Law Report: Procedure on pre-trial hearings in camera

Ex parte Guardian Newspapers Ltd Court of Appeal, Criminal Division (Lord Justice Brooke, Mr Justice Kay and Mr Justice Maurice Kay) 30 September 1998
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The Independent Culture
AN ORDER that a pre-trial application to stay criminal proceedings as an abuse of the process of the court be heard in camera was an order within Rule 24A of the Crown Court Rules 1982, and notice should accordingly be given of an application for such an order.

The Court of Appeal allowed the appeal of Guardian Newspapers Ltd under section 159(1)(b) of the Criminal Justice Act 1988 against an order made by Collins J at the Central Criminal Court that the part of the criminal proceedings before him concerning the defendants' application to stay the proceedings as an abuse of process be held in camera.

Notices were served on the Crown Court under Rule 24A of the Crown Court Rules 1982 indicating an intention to apply for an order that part of the proceedings in question be heard in camera. The notices failed to state whether national security or the protection of the identity of a witness was the reason for the application, and failed to specify to which part or parts of the proceedings the notice related.

Guardian Newspapers Ltd unsuccessfully opposed the making of the order, and subsequently served a notice on the Registrar of Criminal Appeals seeking leave to appeal under section 159(1)(b) of the 1988 Act.

Michael Tugendhat QC (Siobhain Butterworth) for the Guardian; Robert Boyle (Serious Fraud Office) for the Crown; Alun Jones QC and James Wood (Simons Muirhead & Burton) for the first defendant; Edmund Lawson QC and Mukul Chawla (Kingsley Napley) for the second defendant.

Lord Justice Brooke said that it fell to the court to decide for the first time whether the reference to "an order that all or part of a trial be heard in camera" in Rule 24A(1) was apt to refer to an order that a pre-trial application to stay proceedings for abuse of process be heard in camera. If the rule did not apply, then there were no rules of court to require any public notice of such an application, nor to regulate the carriage of an appeal which undoubtedly lay pursuant to section 159(1)(b) of the 1988 Act.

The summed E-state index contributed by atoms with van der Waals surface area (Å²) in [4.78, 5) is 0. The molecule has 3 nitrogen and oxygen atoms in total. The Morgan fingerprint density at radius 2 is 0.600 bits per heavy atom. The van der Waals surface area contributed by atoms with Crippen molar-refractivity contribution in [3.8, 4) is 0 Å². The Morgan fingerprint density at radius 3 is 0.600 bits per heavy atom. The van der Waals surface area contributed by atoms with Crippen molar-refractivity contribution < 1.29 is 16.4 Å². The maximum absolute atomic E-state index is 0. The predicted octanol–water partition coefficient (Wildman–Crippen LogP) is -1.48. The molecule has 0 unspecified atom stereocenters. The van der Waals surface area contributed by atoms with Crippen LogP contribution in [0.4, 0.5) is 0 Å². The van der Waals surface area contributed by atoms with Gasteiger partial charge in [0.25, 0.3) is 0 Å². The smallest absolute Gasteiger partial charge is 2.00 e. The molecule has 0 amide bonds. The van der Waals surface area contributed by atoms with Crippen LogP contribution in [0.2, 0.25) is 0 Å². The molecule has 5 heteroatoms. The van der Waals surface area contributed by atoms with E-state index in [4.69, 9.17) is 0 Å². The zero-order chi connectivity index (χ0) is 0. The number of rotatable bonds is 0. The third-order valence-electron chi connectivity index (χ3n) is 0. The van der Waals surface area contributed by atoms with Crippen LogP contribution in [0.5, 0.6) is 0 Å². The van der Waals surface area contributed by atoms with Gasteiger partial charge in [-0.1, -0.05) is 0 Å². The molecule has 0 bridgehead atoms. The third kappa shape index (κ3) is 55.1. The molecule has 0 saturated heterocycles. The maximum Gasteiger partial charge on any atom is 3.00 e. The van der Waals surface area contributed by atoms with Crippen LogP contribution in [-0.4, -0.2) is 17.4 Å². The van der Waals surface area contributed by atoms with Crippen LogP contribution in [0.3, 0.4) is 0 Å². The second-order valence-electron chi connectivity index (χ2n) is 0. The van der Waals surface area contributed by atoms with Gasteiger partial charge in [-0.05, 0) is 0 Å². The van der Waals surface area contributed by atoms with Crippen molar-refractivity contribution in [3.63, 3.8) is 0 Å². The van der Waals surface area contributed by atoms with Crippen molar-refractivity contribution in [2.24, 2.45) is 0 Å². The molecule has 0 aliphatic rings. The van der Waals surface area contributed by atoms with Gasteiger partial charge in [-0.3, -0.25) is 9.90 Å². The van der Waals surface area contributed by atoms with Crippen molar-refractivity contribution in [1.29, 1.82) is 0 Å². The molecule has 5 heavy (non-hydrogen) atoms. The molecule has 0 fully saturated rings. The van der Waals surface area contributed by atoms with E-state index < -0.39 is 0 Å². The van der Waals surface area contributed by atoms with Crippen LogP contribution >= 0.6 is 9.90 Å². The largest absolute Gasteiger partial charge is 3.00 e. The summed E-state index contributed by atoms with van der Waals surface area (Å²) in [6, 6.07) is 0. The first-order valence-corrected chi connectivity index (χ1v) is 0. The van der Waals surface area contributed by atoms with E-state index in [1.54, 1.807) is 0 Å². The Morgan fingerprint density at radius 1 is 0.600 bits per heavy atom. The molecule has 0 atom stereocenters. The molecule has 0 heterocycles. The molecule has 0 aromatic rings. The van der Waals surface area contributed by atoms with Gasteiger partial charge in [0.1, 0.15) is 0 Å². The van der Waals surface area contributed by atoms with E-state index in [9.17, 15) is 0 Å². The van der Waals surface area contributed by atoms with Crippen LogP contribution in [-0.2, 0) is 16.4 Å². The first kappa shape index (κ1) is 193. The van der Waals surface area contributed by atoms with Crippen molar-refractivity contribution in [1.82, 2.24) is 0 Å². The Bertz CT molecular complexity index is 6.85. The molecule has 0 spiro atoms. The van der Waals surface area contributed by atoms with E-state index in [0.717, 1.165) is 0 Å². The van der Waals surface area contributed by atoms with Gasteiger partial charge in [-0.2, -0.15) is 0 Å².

That would be an odd result, since it was well known that Parliament had legislated in 1988 in anticipation of the outcome of proceedings taken against the United Kingdom in the European Court of Human Rights by representatives of the press, who complained that English national law gave them no right of appeal against an order of a court denying them their right to report court proceedings pursuant to Article 10 of the European Convention on Human Rights.

It appeared to the court that the relevant rules ought to be interpreted purposively in order, if possible, to comply with the clear intention of Parliament that our national law and procedures should be altered in order to bring them in line with the requirement of Article 13 of the Convention that national law should pro-vide an effective remedy to citizens who complained that their Convention rights had been infringed.

The words "all or part of a trial" in Rule 24A should thus be interpreted as meaning "all or part of the trial process", with the beneficent effect that pre-trial proceedings of the kind in the present case were not left in an unregulated limbo, contrary to the clear intention of Parliament.

In the present case the judge's order should be set aside, because the procedure adopted had been seriously flawed. A notice served under Rule 24A should specify which of the two grounds, i.e. national security or protection of the identity of a witness, was relied on, and should be dated.

If a defendant sought to rely on reasons of national security, it was incumbent on the judge to ensure that he received relevant evidence from those who were the guardians of national security, so that he might balance the potential risks to national security and to justice if he were to direct that all or part of a hearing should be conducted in camera.

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